Expert's Opinion

Safety First, for Industrial Coatings

By Del Williams | March 12, 2014

Industrial Facilities Turn to Safer, More Effective Inorganic Coatings to Reduce Risk of Severe Injury and Death of Coating Contractors

For decades, industrial facilities have measured the effectiveness of a coating by its ability to prevent corrosion, which, of course, is its fundamental purpose.  However, with the increasing awareness of the dangers of traditional organic-based coatings and the serious health risks posed to coating contractors, many facility safety managers are specifying safer, inorganic options that now exist on the market.

Coating contractors regularly engage in one of the most hazardous jobs in a plant.  Published OSHA accident reports available on the United States Department of Labor web site read like tragic news headlines: “One Killed, Two Injured When Paint Vapor Explodes;” “One Employee Dies And One Is Burned in Painting Flash Fire;” “Three Employees Asphyxiated By Paint Fumes.”

The risks are further exacerbated within confined spaces such as tanks, vessels, silos, storage bins, hoppers, and vaults – common steel structures desperately in need of corrosion protection found in most industrial facilities.  Confined spaces are not only known to accumulate toxic, flammable, and even explosive fumes and dust, but the very act of application of traditional coatings presents its own serious risks.

The problem stems from the application of carbon-based coatings, which include commonly-used polymers, polyureas, and urethanes.  These coatings off-gas hazardous VOCs and Hazardous Air Pollutants (HAPs) during, and after, application, which can cause irritation of eyes, nose, threat and/or respiratory tract, headaches, nausea, lightheadedness, memory impairment or even unconsciousness to exposed personnel or contractors.

Furthermore, when applied with a spray gun atomized coatings that have low flash points can create a fire or even explode.  Given that plural component spray equipment utilizes electrical elements as well as heat, the equipment itself can pose a risk in such an environment.

“Spraying typical coatings inside a tank is dangerous,” says Tony Collins, an industrial contractor for 30 years.  “Spraying atomizes the toxic, flammable coating material, which can have a flashpoint as low as 70 °F, the working temperature inside the tank.  This means that if a tool is dropped or a metal object is dragged across the tank and a spark occurs, the fumes can ignite and explode.  I’m astonished that it’s legal.”

The risk is not limited to a single job, unfortunately.  Coating contractors consistently exposed to VOCs over time can develop chronic health issues ranging from liver, kidney and nervous system damage to asthma and certain types of cancer.

To address the many risks and improve worker safety, confined space work is regulated by OSHA’s Code of Federal Regulations 29 CFR 1910.146.  Tragically, as investigation of new accidents continues to illustrate, many of the safety precautions are not followed adequately.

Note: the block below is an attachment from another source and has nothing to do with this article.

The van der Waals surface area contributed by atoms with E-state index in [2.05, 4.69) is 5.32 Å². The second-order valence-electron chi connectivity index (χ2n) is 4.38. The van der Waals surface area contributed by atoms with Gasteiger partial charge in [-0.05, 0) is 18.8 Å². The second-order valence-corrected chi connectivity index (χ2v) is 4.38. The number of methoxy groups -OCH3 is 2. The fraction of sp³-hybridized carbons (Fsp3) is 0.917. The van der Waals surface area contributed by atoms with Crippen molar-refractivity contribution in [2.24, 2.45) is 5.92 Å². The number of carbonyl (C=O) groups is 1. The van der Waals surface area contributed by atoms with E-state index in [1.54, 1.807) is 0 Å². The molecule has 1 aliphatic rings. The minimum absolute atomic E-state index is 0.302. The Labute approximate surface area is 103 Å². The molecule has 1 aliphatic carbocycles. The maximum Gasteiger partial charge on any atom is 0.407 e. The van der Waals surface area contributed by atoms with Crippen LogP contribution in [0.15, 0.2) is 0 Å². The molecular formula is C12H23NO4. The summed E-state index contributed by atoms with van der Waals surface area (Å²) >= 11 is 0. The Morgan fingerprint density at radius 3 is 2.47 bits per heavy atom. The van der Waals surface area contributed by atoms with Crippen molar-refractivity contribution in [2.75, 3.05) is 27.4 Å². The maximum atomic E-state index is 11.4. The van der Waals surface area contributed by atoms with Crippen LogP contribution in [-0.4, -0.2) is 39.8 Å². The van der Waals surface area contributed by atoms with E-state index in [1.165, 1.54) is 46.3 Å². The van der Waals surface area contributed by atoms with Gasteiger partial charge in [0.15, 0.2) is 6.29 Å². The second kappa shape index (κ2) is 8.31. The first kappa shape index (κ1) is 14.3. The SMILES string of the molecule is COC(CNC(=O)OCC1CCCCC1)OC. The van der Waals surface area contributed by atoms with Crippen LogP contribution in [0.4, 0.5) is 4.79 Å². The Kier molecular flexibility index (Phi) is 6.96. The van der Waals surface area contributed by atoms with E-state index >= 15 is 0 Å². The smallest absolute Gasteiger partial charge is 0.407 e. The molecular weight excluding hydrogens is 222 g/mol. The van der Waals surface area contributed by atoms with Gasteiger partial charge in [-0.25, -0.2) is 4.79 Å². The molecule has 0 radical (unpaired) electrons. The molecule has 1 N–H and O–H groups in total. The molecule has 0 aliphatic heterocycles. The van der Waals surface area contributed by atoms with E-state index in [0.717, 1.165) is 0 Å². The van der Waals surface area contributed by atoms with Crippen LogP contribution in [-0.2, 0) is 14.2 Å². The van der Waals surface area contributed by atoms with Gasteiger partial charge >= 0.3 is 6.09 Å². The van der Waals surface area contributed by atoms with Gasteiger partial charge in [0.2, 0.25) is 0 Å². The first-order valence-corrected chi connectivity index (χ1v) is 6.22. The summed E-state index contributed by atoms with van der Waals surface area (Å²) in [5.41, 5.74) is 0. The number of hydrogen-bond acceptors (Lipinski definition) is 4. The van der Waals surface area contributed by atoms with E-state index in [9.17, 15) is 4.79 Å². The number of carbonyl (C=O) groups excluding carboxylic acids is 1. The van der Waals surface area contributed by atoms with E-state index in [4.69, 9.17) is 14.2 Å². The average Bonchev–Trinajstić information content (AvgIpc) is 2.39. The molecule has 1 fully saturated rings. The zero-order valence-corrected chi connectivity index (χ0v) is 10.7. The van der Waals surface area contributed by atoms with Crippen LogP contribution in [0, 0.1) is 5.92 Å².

New, Inorganic Coating Options
Fortunately, in the past decade coating technology has changed dramatically.  A new category of inorganic Chemically Bonded Phosphate Ceramics (CBPCs) has been formulated that emits no VOCs or HAPs during or after application, has no flashpoint, flame spread, or hazardous waste disposal requirements.

Some of these coatings such as EonCoat, available from a company of the same name, contain no toxins of any kind that could cause distress, whether touched, consumed, or inhaled.  

The EonCoat ceramic coating consists of two, non-hazardous components that do not interact until applied by a plural component spray gun.  Since the components are not mixed and do not meet prior to application, the need for VOC-generating ingredients in the formulation is completely eliminated, as are HAPs.

Ceramic coatings generate no smoke and have a flame spread rating of zero, which means that flames will not travel across the surface.  In fact, an intense flame can be directly exposed to the coated surface and the substrate will not catch fire unless enough heat is generated to make the substrate behind the coating self-ignite.  With no flashpoint, EonCoat cannot ignite or explode during spray application as well.

As for its corrosion resistant properties, ceramic coatings more than pass the test.

In contrast to typical polymer coatings that sit on top of the substrate, EonCoat bonds through a chemical reaction with the substrate, and slight surface oxidation actually improves the reaction.  This makes it virtually impossible for corrosion promoters like oxygen and humidity to get behind the coating the way they can with ordinary coatings.

The corrosion barrier is covered by a true ceramic shell, which resists fire, water, abrasion, chemicals, and corrosion.

With the availability of new, safer, inorganic options such as EonCoat on the market, coating experts as well as industrial asset and safety managers can now specify an alternative to traditional carbon-based coatings that will dramatically increase safety without sacrificing corrosion protection.

“If you look at how safety and environmentally-conscious the industry has become, there is no excuse for using toxic, flammable materials where there is another option,” states Collins.

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